Kansas City was filled with people wearing red that day. The Chiefs were 0-2, but there was a sense the team could get back on track with an upcoming glut of home games. After all, Herm Edwards had been in the same situation in 2006, only to see his squad rebound.
Red Friday was no fluke, as Arrowhead was packed to the gills for that weekend's game, and the fans roared from beginning to end. They were rewarded with Dwayne Bowe's coming-out party, Jared Allen's season debut, and a dramatic, come-from-behind victory, as the Chiefs won 13-10.
Yes, there was hope that day.
Twelve weeks later? The hope is gone, replaced by desolation. Merry Christmas? Bah humbug, say Chiefs fans.
Elsewhere, such holiday gloom does not prevail. Specifically, Houston, where the Texans kept alive their slim playoff hopes Thursday night by ending those of the Denver Broncos, 31-13. Houston stands at a mediocre 7-7, but you wouldn't know it if you walked downtown this week.
In fact, I did just that this week. There was so much red around town, you'd have thought you were in Kansas City had it not been for the mild temperatures (no ice storms down South). Thursday night, the Texans were draped in all-red uniforms.
The comparison doesn't end at color. This week, the entire Texans team signed a "battle red" smoker, which will be auctioned off at the end of the year, with proceeds going to the Houston Texans Foundation. The charity smoker isn't alone, either – check out the parking lot at Reliant Stadium on any Sunday, and you'll find a tailgating scene that rivals Arrowhead's.
Then Thursday night's game began. The Texans, again, entered the night at 6-7. They started some guy named Sage at quarterback. Ron Dayne figured to be a key player in the offensive backfield. No matter – Reliant was sold out, the crowd was in full force, and they voiced passion for their fledgling franchise all night long.
Another NFL franchise stealing Kansas City's color, barbecue and college-atmosphere traditions? Say it ain't so.
This is where in the similarities end, however. On the field, the Texans played with passion – you know, the way Herm Edwards wants his players to play? A Houston defense that hadn't exactly been dominant this year still managed to hold Denver's fifth-ranked offense to 13 points and – most importantly – 72 rushing yards.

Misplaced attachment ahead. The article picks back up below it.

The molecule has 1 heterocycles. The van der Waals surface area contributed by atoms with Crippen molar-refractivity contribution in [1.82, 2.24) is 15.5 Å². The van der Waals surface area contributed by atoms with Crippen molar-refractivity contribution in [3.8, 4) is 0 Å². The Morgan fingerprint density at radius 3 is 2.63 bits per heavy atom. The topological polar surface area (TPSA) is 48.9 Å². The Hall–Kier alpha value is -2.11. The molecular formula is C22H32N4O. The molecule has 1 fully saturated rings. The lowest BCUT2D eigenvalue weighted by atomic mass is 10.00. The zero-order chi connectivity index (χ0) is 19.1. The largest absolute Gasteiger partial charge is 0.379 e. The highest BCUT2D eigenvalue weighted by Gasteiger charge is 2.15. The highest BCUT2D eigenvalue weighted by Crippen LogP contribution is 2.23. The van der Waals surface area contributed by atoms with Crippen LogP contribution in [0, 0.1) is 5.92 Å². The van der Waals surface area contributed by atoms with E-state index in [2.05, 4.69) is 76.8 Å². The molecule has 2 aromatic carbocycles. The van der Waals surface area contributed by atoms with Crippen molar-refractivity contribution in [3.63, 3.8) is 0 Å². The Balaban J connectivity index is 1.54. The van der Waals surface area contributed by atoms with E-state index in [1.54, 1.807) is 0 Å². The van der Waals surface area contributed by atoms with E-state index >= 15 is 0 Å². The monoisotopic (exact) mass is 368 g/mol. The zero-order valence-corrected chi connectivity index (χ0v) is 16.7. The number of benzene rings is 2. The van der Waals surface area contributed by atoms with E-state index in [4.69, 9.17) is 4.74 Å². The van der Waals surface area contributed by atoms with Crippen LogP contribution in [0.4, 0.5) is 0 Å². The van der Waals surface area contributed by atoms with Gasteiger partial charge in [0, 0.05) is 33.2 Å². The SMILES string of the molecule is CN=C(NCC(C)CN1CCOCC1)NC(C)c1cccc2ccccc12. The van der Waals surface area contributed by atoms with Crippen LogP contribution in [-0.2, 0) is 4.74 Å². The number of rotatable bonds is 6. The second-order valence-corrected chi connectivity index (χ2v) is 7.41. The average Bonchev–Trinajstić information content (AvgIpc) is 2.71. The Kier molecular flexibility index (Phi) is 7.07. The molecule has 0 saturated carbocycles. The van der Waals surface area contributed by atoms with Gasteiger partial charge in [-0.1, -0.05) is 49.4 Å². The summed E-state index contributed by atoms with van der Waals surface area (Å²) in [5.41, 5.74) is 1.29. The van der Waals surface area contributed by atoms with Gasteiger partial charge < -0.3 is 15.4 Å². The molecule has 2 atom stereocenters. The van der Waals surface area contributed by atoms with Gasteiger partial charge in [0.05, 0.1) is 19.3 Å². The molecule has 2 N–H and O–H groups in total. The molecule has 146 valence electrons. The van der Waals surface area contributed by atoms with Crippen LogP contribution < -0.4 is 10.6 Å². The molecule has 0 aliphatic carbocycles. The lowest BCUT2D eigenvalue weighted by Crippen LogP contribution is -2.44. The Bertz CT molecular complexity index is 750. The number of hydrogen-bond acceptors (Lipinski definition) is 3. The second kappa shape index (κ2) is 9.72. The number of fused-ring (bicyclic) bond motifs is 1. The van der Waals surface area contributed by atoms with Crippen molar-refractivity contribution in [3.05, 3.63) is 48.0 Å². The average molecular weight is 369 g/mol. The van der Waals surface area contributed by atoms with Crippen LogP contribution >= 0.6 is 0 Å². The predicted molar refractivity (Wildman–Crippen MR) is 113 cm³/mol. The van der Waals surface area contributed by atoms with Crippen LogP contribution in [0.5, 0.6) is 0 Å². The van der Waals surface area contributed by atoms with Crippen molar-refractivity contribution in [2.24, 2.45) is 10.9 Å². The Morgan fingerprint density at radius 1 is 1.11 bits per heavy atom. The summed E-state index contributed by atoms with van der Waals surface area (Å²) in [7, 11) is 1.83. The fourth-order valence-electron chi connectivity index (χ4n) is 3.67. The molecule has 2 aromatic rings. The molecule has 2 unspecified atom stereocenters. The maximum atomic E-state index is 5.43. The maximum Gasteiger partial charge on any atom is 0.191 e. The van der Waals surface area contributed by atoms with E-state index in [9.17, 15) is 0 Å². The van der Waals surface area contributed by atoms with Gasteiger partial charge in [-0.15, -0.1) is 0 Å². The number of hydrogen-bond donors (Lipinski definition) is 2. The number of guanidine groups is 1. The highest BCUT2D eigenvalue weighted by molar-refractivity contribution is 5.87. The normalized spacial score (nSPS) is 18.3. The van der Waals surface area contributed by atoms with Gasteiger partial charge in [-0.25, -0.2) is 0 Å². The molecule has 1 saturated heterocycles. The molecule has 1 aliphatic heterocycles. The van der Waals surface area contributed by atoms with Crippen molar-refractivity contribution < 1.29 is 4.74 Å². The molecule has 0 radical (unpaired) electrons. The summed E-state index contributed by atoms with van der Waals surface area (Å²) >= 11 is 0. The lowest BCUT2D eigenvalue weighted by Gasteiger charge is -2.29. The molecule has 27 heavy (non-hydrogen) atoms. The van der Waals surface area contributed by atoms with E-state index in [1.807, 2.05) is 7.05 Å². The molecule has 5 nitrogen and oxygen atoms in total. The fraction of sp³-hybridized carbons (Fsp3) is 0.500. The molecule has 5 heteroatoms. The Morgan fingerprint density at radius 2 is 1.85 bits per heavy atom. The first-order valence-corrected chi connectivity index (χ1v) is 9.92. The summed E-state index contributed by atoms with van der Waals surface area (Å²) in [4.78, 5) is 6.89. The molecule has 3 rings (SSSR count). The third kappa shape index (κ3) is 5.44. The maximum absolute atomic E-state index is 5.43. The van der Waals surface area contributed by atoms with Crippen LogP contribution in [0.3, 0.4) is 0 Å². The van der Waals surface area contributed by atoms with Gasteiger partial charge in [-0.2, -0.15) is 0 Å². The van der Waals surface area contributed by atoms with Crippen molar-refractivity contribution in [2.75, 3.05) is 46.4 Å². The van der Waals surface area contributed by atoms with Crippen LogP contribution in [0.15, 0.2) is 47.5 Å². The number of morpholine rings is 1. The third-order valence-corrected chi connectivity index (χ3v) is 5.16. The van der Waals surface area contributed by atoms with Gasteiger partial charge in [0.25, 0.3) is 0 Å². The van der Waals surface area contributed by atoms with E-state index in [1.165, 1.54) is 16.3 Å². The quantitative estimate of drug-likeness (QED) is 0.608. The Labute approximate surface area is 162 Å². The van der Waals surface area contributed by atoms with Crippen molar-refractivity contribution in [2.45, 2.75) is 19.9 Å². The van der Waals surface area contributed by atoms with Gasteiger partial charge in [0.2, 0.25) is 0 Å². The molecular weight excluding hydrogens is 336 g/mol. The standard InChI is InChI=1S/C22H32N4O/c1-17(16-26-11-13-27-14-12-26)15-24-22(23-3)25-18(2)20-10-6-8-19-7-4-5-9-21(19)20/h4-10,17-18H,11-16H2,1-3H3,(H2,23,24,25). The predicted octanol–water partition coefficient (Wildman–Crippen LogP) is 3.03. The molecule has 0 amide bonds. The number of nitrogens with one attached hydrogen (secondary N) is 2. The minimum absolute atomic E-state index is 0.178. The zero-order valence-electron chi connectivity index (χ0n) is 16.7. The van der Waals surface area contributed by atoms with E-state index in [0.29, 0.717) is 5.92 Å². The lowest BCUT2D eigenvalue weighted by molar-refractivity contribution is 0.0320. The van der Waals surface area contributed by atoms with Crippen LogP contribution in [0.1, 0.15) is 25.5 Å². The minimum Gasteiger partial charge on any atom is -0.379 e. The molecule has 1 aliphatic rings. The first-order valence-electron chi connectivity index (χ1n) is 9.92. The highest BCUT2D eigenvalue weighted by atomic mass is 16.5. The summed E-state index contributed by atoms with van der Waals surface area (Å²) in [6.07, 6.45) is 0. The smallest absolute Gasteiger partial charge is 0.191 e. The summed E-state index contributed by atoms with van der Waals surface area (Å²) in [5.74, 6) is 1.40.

Meanwhile, Dayne and company got Houston's usually-anemic ground game cranked up, running over the Broncos for 158 yards and three touchdowns.
The point is, Houston's valiant effort Thursday night bore no resemblance to the one we saw in Denver from the Chiefs four days earlier.
Yes, Red Thursday was good for Houston. The Texans have struggled to establish themselves in the NFL, and fans down here need something to believe in, especially after the Oilers up and left for Tennessee and the Astros fell just short of a championship a couple seasons ago. Thursday gave long-suffering Houston faithful some hope.
It's not pie-in-the-sky hope either, because it's a foregone conclusion the Texans will be lucky to win a playoff game this year, much less enter the postseason tournament. It's hope for the future.
Gary Kubiak looks like one of the best young head coaches in the league. Despite a lack of talent outside Andre Johnson, Houston's offense is playing well. Kubiak has "some guy named Sage" playing almost as well as Damon Huard did in Kansas City a year ago.
Defensively, the Texans are assembling an all-star cast of talent. Mario Williams destroyed Denver's offense Thursday with 3.5 sacks. Middle linebacker DeMeco Ryans is following up his stellar rookie season with another good year, Dunta Robinson continues to establish himself as one of the top young corners in the league, and 20-year old Amobi Okoye, despite hitting the rookie wall recently, has lived-up to his first-round selection so far.
And to top it all off, you should see the cheerleaders down here. Forget KC's offensive line – if Carl Peterson can send a second-round pick to Houston for the rights to five or six of these girls, pull the trigger.
To put it bluntly, the Texans are an NFL franchise on an upswing. In comparison, the Chiefs look stagnant, despite similar levels of talent on the field.
Yes, the Texans gave their fans hope on Red Thursday. Lately, all the Chiefs have given their fans is scorn.
Heck, can we get the Texans to move up to Kansas City and start playing football? It worked out okay the first time.
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